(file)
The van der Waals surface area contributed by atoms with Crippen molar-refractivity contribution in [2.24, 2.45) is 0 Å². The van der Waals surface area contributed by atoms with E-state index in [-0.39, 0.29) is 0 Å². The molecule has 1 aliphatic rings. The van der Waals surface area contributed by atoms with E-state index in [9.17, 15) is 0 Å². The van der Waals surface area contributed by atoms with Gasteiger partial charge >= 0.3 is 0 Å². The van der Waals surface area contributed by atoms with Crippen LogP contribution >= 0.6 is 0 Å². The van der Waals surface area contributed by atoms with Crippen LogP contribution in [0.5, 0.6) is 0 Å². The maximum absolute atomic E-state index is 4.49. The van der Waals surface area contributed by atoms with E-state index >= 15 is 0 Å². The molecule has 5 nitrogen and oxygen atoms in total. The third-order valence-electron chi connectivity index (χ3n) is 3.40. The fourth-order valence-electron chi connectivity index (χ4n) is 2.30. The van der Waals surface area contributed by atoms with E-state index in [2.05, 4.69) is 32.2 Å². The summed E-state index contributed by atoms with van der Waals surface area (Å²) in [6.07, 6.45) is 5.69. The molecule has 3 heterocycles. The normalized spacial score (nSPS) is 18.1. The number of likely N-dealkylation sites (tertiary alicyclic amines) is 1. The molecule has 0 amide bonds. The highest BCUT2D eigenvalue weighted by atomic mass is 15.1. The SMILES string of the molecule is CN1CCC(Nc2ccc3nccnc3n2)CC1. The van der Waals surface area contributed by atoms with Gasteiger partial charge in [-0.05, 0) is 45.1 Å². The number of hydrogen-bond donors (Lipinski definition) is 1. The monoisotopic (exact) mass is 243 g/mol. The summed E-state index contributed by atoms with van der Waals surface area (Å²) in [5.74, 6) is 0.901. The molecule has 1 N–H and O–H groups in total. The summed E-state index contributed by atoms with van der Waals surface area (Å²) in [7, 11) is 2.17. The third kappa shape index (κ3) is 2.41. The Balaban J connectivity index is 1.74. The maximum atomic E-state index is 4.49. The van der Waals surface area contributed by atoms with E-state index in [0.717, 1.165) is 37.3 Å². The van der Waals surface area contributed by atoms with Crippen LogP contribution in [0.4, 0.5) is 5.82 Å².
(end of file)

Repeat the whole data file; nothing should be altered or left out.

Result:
The van der Waals surface area contributed by atoms with Crippen molar-refractivity contribution in [2.24, 2.45) is 0 Å². The van der Waals surface area contributed by atoms with E-state index in [-0.39, 0.29) is 0 Å². The molecule has 1 aliphatic rings. The van der Waals surface area contributed by atoms with E-state index in [9.17, 15) is 0 Å². The van der Waals surface area contributed by atoms with Gasteiger partial charge >= 0.3 is 0 Å². The van der Waals surface area contributed by atoms with Crippen LogP contribution >= 0.6 is 0 Å². The van der Waals surface area contributed by atoms with Crippen LogP contribution in [0.5, 0.6) is 0 Å². The maximum absolute atomic E-state index is 4.49. The van der Waals surface area contributed by atoms with E-state index >= 15 is 0 Å². The molecule has 5 nitrogen and oxygen atoms in total. The third-order valence-electron chi connectivity index (χ3n) is 3.40. The fourth-order valence-electron chi connectivity index (χ4n) is 2.30. The van der Waals surface area contributed by atoms with E-state index in [2.05, 4.69) is 32.2 Å². The summed E-state index contributed by atoms with van der Waals surface area (Å²) in [6.07, 6.45) is 5.69. The molecule has 3 heterocycles. The normalized spacial score (nSPS) is 18.1. The number of likely N-dealkylation sites (tertiary alicyclic amines) is 1. The molecule has 0 amide bonds. The highest BCUT2D eigenvalue weighted by atomic mass is 15.1. The SMILES string of the molecule is CN1CCC(Nc2ccc3nccnc3n2)CC1. The van der Waals surface area contributed by atoms with Gasteiger partial charge in [-0.05, 0) is 45.1 Å². The number of hydrogen-bond donors (Lipinski definition) is 1. The monoisotopic (exact) mass is 243 g/mol. The summed E-state index contributed by atoms with van der Waals surface area (Å²) in [5.74, 6) is 0.901. The molecule has 1 N–H and O–H groups in total. The summed E-state index contributed by atoms with van der Waals surface area (Å²) in [7, 11) is 2.17. The third kappa shape index (κ3) is 2.41. The Balaban J connectivity index is 1.74. The maximum atomic E-state index is 4.49. The van der Waals surface area contributed by atoms with E-state index in [0.717, 1.165) is 37.3 Å². The van der Waals surface area contributed by atoms with Crippen LogP contribution in [0.4, 0.5) is 5.82 Å².